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Int. J. Environ. Res. Public Health 2017, 14(5), 543; doi:10.3390/ijerph14050543

Is Neighborhood Green Space Protective against Associations between Child Asthma, Neighborhood Traffic Volume and Perceived Lack of Area Safety? Multilevel Analysis of 4447 Australian Children

1
Population Wellbeing and Environment Research Lab (PowerLab), School of Health and Society, University of Wollongong, Wollongong, NSW 2522, Australia
2
Early Start, University of Wollongong, Wollongong, NSW 2522, Australia
3
Illawarra Health and Medical Research Institute, University of Wollongong, Wollongong, NSW 2522, Australia
*
Author to whom correspondence should be addressed.
Academic Editor: Paul B. Tchounwou
Received: 21 February 2017 / Revised: 16 April 2017 / Accepted: 4 May 2017 / Published: 19 May 2017
(This article belongs to the Special Issue Landscapes and Human Health)
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Abstract

Heavy traffic is a source of air pollution and a safety concern with important public health implications. We investigated whether green space lowers child asthma risk by buffering the effects of heavy traffic and a lack of neighborhood safety. Multilevel models were used to analyze affirmative asthma cases in nationally representative cross-sectional data from 4447 children aged 6–7 years old in Australia. Case-finding was based upon a triangulation of affirmative responses to three questions on doctor-diagnosed asthma, asthma-related medications and illness with wheezing lasting for at least 1 week within the 12 months prior. Among children considered to be exposed to high traffic volumes and areas with 0 to 20% green space quantity, the odds ratio of affirmative asthma was 1.87 (95% CI 1.37 to 2.55). However, the association between heavy traffic and asthma was significantly lower for participants living in areas with over 40% green space coverage (odds ratio for interaction 0.32, 95% CI 0.12 to 0.84). No association between affirmative asthma and green space coverage was observed for participants not exposed to heavy traffic, nor for the area safety variable. Protecting existing and investing in new green space may help to promote child respiratory health through the buffering of traffic-related air pollution. View Full-Text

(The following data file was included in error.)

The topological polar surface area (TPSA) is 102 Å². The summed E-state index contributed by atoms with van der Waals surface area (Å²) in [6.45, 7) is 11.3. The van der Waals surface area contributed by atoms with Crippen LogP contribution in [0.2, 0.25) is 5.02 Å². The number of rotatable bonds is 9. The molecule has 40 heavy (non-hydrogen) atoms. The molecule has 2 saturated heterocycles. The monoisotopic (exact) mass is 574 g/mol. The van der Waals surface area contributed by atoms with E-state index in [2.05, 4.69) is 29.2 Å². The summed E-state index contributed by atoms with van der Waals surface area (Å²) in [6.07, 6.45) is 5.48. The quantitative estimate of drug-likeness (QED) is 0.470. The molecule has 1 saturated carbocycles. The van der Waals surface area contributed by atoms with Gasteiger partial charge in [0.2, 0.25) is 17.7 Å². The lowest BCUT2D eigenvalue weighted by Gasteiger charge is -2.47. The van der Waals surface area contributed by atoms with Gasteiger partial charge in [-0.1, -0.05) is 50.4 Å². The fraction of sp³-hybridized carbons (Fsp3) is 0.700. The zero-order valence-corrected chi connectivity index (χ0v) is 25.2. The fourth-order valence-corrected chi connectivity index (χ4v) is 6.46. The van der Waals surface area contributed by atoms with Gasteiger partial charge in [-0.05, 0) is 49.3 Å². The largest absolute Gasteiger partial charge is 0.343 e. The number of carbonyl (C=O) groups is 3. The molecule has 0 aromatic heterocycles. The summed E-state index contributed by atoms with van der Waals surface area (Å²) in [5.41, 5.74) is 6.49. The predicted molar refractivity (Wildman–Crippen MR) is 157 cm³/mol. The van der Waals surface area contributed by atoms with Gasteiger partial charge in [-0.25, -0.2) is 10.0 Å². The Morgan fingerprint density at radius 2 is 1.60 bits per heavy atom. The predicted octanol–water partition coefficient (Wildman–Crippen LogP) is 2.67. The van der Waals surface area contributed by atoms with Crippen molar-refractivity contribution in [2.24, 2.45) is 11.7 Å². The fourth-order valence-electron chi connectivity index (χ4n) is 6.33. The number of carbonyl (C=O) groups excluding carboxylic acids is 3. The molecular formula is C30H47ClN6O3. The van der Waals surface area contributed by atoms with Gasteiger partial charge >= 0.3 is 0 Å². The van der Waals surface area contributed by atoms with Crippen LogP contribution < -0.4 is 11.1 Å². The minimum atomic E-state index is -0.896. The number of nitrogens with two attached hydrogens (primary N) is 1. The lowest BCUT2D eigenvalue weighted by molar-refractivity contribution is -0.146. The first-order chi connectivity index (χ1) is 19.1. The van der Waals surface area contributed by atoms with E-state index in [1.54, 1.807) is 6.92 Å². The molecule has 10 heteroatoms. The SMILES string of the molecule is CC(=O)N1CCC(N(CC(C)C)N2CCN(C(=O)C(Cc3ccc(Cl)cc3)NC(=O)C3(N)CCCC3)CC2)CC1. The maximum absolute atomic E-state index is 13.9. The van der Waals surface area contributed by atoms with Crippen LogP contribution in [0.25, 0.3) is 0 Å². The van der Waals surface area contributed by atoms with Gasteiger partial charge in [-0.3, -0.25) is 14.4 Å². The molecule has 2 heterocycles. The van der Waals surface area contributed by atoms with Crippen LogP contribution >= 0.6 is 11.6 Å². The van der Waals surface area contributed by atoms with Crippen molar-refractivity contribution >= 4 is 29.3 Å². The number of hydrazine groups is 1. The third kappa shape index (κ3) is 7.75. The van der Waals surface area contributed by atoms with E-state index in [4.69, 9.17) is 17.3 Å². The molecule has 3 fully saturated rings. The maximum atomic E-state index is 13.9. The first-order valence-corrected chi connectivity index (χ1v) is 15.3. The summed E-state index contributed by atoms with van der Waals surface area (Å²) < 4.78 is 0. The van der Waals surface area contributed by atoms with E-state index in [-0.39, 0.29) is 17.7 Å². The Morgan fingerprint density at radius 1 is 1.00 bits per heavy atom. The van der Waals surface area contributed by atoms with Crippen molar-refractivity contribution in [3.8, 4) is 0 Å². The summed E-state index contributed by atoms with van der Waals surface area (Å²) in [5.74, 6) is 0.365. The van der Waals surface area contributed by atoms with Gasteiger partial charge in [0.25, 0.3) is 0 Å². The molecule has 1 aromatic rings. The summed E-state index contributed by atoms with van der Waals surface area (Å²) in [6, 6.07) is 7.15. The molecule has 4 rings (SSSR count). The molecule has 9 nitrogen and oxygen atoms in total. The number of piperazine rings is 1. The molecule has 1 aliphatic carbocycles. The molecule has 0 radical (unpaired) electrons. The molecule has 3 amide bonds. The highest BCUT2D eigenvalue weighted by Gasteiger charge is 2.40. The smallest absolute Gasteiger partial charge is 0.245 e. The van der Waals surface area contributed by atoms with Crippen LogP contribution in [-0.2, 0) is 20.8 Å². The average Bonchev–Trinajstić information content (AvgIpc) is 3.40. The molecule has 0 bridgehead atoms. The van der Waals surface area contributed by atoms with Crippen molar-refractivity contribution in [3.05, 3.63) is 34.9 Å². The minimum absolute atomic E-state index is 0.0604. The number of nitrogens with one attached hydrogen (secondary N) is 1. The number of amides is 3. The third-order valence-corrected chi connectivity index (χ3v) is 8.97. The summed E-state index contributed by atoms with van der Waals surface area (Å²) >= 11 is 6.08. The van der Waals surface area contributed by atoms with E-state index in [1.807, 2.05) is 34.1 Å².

Keywords: asthma; green space; heavy traffic; air pollution; area safety; Australia asthma; green space; heavy traffic; air pollution; area safety; Australia
This is an open access article distributed under the Creative Commons Attribution License which permits unrestricted use, distribution, and reproduction in any medium, provided the original work is properly cited. (CC BY 4.0).

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MDPI and ACS Style

Feng, X.; Astell-Burt, T. Is Neighborhood Green Space Protective against Associations between Child Asthma, Neighborhood Traffic Volume and Perceived Lack of Area Safety? Multilevel Analysis of 4447 Australian Children. Int. J. Environ. Res. Public Health 2017, 14, 543.

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